Reading a novel by an author you’ve never read before can be entertaining, stimulating and surprising.
Writers tend to develop their own distinctive style, even while taking pains to vary their approach to fit different types of subjects and genres – and most readers quickly come to identify the personality, spirit and style of authors from their stories.
That’s true even if such stories otherwise recognizably fall into broadly understood and familiar types of tales – from coming-of-age adventures and first-contact sci-fi dramas to satire and anti-authoritarian dystopian literature.
All of the above subcategories of science fiction are reflected in this year’s crop of just-announced finalists for the Prometheus Award for Best Novel.
Furthermore, of the five novels selected as finalists from 15 nominations by LFS members, four were written by authors who never before have been nominated for a Prometheus Award during its 43-year history.
Welcome to the Prometheus Awards competition, C.J. Carey, Dave Freer, Gordon Hanka and John Van Stry!
Libertarian Futurist Society members have made 15 nominations for the Best Novel category of the Prometheus Award.
Of the authors nominated, two thirds are being recognized for the first time by LFS members, perhaps reflecting in part a new generation of emerging writers whose varied works fit the award’s distinctive focus on science fiction and fantasy, broadly conceived, that dramatizes libertarian and anti-authoritarian themes.
So far, in the first two parts of his Prometheus-blog interview, SF writer Karl K. Gallagher has answered questions about his own novels. Now, in the wide-ranging conclusion, the focus shifts to other authors and his favorite works – including the “sense of wonder” and “sense of freedom” that he gets from his favorite pro-liberty sf novels.
Q: Which authors in particular have influenced you most as a writer – whether in terms of their style, themes or spirit?
If you’re a fan of science fiction and fantasy and appreciate a bargain, you’ll want to check out the just-opened book sale by a group of indie authors – including a current Prometheus Best Novel finalist.
But hurry! There’s a deadline….
The book sale runs through June 21, in coordination with the Libertycon science fiction convention, and includes discounts on published novels and books by many libertarian and pro-freedom authors.
Frequent Best Novel finalist Karl K. Gallagher is among the participating authors.
Note: This is the latest Prometheus-blog review of our 2022 Best Novel finalists, following previously posted reviews of Kazuo Ishiguro’s Klara and the Sun and Lionel Shriver’s Should We Stay Or Should We Go.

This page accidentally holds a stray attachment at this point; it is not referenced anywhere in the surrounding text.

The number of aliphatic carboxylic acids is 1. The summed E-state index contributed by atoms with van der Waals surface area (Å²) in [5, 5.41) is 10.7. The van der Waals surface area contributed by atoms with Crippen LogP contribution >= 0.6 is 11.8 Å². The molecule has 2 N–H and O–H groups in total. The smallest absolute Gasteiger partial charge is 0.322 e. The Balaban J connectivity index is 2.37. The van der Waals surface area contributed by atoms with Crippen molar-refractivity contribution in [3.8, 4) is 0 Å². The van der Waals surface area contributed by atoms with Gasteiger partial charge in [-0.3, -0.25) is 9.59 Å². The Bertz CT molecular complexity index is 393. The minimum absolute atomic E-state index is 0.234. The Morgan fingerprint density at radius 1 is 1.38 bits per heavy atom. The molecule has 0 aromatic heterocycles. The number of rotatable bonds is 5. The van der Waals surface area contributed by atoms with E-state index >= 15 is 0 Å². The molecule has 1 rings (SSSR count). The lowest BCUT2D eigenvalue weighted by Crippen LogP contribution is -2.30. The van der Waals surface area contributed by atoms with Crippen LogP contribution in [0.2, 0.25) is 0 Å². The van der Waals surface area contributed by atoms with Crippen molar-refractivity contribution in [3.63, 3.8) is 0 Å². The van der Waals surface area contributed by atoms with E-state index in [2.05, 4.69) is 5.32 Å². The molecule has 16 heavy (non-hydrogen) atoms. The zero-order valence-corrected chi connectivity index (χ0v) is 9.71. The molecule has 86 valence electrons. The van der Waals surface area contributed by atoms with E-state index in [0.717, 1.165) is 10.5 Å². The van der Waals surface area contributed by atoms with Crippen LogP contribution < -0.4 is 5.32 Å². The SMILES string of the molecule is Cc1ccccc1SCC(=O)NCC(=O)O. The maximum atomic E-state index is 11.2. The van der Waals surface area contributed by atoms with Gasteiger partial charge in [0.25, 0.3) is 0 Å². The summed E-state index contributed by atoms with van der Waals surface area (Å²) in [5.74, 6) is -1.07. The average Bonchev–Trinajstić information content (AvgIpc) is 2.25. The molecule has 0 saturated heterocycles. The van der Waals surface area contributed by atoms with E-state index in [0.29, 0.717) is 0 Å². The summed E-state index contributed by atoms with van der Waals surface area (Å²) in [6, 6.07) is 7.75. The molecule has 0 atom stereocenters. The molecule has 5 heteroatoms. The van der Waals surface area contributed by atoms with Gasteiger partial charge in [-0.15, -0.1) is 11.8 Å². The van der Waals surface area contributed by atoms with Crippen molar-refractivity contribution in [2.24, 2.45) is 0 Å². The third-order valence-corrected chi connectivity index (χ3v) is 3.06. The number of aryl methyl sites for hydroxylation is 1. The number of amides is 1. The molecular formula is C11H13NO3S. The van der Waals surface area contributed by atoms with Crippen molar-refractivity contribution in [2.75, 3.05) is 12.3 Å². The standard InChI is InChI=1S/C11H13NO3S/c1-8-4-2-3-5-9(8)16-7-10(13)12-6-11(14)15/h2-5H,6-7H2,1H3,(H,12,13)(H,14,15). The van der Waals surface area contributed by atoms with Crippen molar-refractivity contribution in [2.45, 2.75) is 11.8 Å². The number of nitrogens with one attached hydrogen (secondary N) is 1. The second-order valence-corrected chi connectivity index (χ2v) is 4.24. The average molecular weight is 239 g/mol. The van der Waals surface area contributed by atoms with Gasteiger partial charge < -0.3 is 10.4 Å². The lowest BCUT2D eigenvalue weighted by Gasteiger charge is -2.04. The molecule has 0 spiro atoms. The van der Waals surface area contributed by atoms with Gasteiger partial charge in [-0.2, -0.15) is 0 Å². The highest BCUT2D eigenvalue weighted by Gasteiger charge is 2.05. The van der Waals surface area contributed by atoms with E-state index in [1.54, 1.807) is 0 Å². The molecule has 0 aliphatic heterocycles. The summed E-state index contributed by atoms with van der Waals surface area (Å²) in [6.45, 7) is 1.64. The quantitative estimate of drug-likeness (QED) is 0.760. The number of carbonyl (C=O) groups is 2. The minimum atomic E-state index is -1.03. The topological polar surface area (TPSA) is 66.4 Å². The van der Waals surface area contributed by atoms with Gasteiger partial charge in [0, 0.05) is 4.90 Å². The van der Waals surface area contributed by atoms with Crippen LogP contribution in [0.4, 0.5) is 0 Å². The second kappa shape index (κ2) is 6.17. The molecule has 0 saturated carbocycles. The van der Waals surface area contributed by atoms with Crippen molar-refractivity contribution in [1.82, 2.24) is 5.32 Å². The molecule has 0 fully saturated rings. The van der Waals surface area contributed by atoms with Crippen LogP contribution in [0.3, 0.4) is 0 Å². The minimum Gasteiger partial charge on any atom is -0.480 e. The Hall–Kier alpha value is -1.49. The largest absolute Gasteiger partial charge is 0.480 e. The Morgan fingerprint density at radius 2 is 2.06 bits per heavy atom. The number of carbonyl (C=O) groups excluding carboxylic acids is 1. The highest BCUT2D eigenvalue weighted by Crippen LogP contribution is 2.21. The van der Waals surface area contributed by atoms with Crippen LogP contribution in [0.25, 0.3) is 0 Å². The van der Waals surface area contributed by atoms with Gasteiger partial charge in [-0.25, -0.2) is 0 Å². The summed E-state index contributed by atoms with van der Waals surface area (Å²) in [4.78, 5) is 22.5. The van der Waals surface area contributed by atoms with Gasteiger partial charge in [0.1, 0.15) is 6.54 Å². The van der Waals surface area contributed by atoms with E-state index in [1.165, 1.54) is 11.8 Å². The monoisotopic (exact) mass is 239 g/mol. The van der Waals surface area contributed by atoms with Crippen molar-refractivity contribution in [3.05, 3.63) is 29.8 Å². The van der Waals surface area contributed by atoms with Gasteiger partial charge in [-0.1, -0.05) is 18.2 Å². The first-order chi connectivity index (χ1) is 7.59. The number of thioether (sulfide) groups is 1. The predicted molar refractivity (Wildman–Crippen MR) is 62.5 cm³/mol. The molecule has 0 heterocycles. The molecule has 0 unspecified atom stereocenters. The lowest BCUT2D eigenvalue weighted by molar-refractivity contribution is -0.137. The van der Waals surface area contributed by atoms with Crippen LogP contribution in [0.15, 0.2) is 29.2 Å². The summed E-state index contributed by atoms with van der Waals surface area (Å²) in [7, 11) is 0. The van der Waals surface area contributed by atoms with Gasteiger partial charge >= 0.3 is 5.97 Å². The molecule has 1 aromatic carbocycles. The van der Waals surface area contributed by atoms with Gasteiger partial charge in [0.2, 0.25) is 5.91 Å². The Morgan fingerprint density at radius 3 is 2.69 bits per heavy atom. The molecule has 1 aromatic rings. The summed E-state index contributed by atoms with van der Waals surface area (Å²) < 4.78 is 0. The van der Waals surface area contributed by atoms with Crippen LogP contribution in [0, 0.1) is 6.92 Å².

In Seize What’s Held Dear, the third volume of Karl Gallagher’s The Fall of the Censor series, the action returns to Corwynt, a planet controlled by the Censorate that the Fieran protagonists visited in the first volume. Much of the story develops in parallel tracks following the situation on the planet’s surface and the continuing struggle in space.
The primary conflict grows out of the Censorate’s basic rule that access to information is to be restricted as much as possible. In a fashion similar to China’s Qin Dynasty, access to historical works is prohibited, and their mere possession is a capital crime.
The result is a totalitarian society of a novel sort, different from those in classic dystopias. Fiera, the planet that opposes the Censorate after a hyperspatial route between them has reopened, has no such prohibition — and for that very reason the Censorate cannot tolerate its survival. Fiera doesn’t offer a model for a libertarian society, but it’s comparatively free and is struggling to preserve that freedom.
Author Karl K. Gallagher, a frequent Prometheus Awards nominee and Best Novel finalist, is keeping busy and catching up with an ambitious writing schedule – including a new novel just published: Captain Trader Helmsman Spy.
This is the fourth novel in the Fall of the Censor series for the Texas-based writer, currently a 2022 Best Novel finalist for two different novels (the second and third) in that series.
Captain Trader Helmsman Spy, published May 9, 2022 by Kelt Haven Press, focuses on an exploratory mission to gather more information about the authoritarian Censorate in the ongoing series about a complex interstellar conflict between two long-separated but newly connected sets of human-colonized solar systems – one relatively free and peaceful, blending diverse cultures through mutual trade, and the other near-totalitarian in its murderous control of many planets and Orwellian cancellation of history and culture.
If one of the salutary effects of the Prometheus Award for Best Novel over the decades has been to help raise the visibility of new, young or emerging talent, that goal might well be furthered by this year’s larger-than-usual slate of nominees.
These 16 novels, published in 2021 and listed below, reflect a wide range of styles, from the satirical to the sorrowful and from hard sf to mythic fantasy.
Eleven novels have been nominated by Libertarian Futurist Society members for the 2021 Prometheus Award for Best Novel.
These novels, published 2020, reflect a wide range of subjects, styles and settings – from the day after tomorrow to the distant future, and from right here on Earth to far-flung solar systems.
Yet, each novel in some way illuminates the value and meaning of freedom, explores the ethics and benefits of cooperation over coercion, and/or dramatizes the dangers of tyranny, aggression, war and authoritarianism in its myriad forms of the Left or Right.